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The New Season: Conversations at The Carter Center



ATLANTA....The Carter Center announces an informative and innovative series of evening discussions, open to the public and to the media. This season's schedule is designed to increase awareness of national and global issues. A distinguished panel consisting of Carter Center experts and special guests make presentations followed by question-and-answer periods with the audience.

All Conversations will be webcast live at

*To order tickets, please call 404-420-3804.

Here is the exciting lineup of events:

A Conversation with President and Mrs. Carter (search word: Conversations) Limit 5 tickets per group.
Tuesday, Sept. 21, 2004
7-8:30 p.m.
Former U.S. President Jimmy Carter and his wife, Rosalynn, will brief you on Carter Center projects around the world, initiatives in disease eradication, conflict resolution, democracy-building, and mental health promotion. They look forward to your questions too. Carter Center Executive Director Dr. John Hardman will moderate.
Note: The Sept. 21 event is now sold out and the waiting list is full. We thank you for your interest and encourage you to make reservations for the three remaining Conversations events.

To order tickets for any of the other events in our Conversations season, please call the same number and follow directions or mail in the order form available here.

Latin America in Crisis
Americas Program
Wednesday, Nov. 17, 2004
7-8:30 p.m.
The Center's Americas Program has monitored the unraveling of several democracies in the region due to economic uncertainty and social unrest. In some cases, violence and civil society coups have ensued. Why is this happening? What can be done to shore up these shaky democracies and stabilize relations with our neighbors south of the border? The discussion will cover recent volatility in Venezuela, Peru, Ecuador, Bolivia, and Haiti.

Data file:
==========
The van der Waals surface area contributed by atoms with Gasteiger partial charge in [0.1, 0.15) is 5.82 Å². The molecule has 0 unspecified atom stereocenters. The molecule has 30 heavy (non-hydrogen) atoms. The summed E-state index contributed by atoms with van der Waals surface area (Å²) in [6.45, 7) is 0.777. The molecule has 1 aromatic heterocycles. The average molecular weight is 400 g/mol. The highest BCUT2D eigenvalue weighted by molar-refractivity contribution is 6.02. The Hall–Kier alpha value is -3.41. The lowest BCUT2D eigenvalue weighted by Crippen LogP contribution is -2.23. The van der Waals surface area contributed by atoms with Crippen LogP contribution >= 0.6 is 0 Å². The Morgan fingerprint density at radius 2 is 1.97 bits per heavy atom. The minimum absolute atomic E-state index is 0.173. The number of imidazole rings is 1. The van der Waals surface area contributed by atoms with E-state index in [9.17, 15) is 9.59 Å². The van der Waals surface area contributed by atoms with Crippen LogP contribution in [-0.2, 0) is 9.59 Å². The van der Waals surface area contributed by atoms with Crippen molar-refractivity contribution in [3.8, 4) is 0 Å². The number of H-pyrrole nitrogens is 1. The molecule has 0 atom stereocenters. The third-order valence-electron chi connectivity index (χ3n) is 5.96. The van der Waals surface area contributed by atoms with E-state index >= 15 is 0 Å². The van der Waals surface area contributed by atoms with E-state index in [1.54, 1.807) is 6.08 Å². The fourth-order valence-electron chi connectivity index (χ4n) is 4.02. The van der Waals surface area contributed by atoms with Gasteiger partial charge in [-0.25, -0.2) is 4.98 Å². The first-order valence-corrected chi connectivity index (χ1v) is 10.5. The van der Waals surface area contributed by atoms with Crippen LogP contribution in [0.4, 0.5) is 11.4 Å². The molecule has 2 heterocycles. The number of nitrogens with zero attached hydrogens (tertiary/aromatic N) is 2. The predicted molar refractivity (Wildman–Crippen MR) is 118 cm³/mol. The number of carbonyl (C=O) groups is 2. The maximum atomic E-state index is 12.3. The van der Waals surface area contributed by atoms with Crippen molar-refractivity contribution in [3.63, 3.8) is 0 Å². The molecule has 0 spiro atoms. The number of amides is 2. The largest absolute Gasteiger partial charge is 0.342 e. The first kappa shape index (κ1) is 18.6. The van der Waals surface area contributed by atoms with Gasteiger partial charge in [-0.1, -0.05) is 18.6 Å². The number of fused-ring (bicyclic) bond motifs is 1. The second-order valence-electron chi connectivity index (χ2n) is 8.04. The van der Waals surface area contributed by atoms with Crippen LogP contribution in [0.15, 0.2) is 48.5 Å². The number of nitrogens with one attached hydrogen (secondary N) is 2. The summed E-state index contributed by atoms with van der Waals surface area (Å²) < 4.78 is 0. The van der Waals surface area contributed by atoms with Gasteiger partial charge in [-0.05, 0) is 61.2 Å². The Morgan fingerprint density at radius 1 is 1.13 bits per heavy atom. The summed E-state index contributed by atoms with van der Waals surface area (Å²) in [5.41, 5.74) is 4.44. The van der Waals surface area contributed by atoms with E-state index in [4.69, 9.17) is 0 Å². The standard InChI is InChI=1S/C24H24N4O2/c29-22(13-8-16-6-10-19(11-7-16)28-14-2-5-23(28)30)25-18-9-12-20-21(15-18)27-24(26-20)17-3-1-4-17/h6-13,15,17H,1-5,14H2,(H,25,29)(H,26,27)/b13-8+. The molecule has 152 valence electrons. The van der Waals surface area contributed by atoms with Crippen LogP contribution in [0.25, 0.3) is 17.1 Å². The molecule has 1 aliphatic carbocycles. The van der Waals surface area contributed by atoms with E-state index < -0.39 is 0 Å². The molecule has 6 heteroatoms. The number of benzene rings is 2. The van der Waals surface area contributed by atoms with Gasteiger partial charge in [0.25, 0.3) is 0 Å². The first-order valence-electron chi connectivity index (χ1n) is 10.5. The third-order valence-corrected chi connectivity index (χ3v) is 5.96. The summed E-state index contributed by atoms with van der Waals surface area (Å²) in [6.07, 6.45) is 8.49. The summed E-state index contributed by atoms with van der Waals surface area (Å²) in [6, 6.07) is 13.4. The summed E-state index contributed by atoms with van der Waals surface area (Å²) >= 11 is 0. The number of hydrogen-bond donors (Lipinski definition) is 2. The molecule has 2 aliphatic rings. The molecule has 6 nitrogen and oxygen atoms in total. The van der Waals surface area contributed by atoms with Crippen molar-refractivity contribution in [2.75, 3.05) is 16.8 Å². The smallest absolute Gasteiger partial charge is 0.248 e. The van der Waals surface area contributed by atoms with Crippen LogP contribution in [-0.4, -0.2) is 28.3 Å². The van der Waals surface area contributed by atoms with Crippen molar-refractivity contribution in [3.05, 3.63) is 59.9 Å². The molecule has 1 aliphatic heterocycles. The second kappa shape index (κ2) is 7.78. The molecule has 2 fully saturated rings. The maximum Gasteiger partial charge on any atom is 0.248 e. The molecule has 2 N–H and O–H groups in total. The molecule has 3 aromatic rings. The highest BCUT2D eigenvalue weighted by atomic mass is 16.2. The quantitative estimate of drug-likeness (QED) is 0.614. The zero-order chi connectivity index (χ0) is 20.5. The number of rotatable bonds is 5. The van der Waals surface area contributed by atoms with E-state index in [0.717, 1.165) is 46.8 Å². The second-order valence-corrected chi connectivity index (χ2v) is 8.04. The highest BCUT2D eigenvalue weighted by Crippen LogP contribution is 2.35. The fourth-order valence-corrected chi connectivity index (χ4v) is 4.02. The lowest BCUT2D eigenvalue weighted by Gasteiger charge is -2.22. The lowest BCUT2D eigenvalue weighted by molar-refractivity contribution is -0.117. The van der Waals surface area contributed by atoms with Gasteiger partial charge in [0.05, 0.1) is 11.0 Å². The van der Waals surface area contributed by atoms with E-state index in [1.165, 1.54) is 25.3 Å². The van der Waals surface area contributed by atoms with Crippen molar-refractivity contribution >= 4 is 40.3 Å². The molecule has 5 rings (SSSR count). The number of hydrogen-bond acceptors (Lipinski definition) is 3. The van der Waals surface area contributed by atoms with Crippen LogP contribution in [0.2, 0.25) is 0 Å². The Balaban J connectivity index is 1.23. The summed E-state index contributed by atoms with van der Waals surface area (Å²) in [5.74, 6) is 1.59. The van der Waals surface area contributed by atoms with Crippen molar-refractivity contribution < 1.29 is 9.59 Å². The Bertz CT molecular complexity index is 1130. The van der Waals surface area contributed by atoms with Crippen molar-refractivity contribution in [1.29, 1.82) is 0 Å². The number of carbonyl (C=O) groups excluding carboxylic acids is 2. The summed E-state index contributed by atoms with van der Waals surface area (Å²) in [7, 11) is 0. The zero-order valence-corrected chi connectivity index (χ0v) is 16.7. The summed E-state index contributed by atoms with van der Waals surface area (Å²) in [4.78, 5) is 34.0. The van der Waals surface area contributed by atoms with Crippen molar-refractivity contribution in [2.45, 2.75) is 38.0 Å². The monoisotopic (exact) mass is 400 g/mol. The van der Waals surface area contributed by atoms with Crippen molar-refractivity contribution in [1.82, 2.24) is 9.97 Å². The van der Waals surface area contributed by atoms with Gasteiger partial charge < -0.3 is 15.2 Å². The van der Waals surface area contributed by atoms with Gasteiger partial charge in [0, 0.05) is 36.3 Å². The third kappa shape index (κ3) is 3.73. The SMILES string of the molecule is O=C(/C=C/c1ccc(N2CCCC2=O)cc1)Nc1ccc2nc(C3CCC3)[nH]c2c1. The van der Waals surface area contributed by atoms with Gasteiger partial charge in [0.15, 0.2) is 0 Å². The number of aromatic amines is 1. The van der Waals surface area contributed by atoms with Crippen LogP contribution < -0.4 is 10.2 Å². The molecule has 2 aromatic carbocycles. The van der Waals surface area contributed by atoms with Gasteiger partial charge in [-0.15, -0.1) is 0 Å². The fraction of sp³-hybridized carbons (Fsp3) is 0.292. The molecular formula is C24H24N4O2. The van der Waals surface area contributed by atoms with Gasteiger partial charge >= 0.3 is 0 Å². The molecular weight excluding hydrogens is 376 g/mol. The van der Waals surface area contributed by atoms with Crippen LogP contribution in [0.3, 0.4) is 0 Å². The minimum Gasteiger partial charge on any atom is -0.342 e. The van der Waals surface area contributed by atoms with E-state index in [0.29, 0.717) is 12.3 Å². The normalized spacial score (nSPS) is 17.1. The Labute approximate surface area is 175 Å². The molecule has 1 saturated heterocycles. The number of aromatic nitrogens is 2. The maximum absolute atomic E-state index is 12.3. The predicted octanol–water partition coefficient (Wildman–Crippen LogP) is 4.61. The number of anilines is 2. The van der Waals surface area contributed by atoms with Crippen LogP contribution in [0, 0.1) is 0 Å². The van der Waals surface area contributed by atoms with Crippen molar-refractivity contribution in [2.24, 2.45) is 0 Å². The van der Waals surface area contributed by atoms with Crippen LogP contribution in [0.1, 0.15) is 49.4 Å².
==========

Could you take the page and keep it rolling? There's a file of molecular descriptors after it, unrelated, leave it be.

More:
The State of World Conflict
Conflict Resolution Program
Wednesday, Feb. 23, 2005
7-8:30 p.m.
At any time, there are about 115 ongoing political conflicts in the world, and roughly 30 are major wars. Is resolving conflicts today more difficult than in the past? How has the war on terror changed our perspectives on conflict? What special roles can nongovernmental organizations and individuals play in preventing and resolving conflicts? The Center's Conflict Resolution Program will lead a discussion on the challenges to conflict resolution today and how to build sustainable peace for future generations.

Children's Mental Health: Navigating the System
Mental Health Program
Thursday, April 14, 2005
7-8:30 p.m.
Children are often the first to suffer when public health systems cut budgets. The Center's Mental Health Program leads a discussion about the well-being of children in light of recommendations from the President's New Freedom Commission on Mental Health. A panel representing children, families, and policy-makers will offer personal experiences on navigating the children's mental health system and provide insight into systems of care that emphasize treatment of and recovery from mental illnesses.

Note to Media re Sept. 21: Questions are submitted in writing at the event. Close-up video and photographs are permitted for the first five minutes only. Media wishing to cover the event are requested to RSVP by noon on Monday, Sept. 20, to Jon Moor at 404-420-5107.

Download ticket order form here.

Submit questions for Conversations here.

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The Carter Center was founded in 1982 by former U.S. President Jimmy Carter and his wife, Rosalynn, in partnership with Emory University, to advance peace and health worldwide. A not-for-profit, nongovernmental organization, the Center has helped to improve life for people in more than 65 countries by resolving conflicts; advancing democracy, human rights, and economic opportunity; preventing diseases; improving mental health care; and teaching farmers to increase crop production. Please visit to learn more about The Carter Center.

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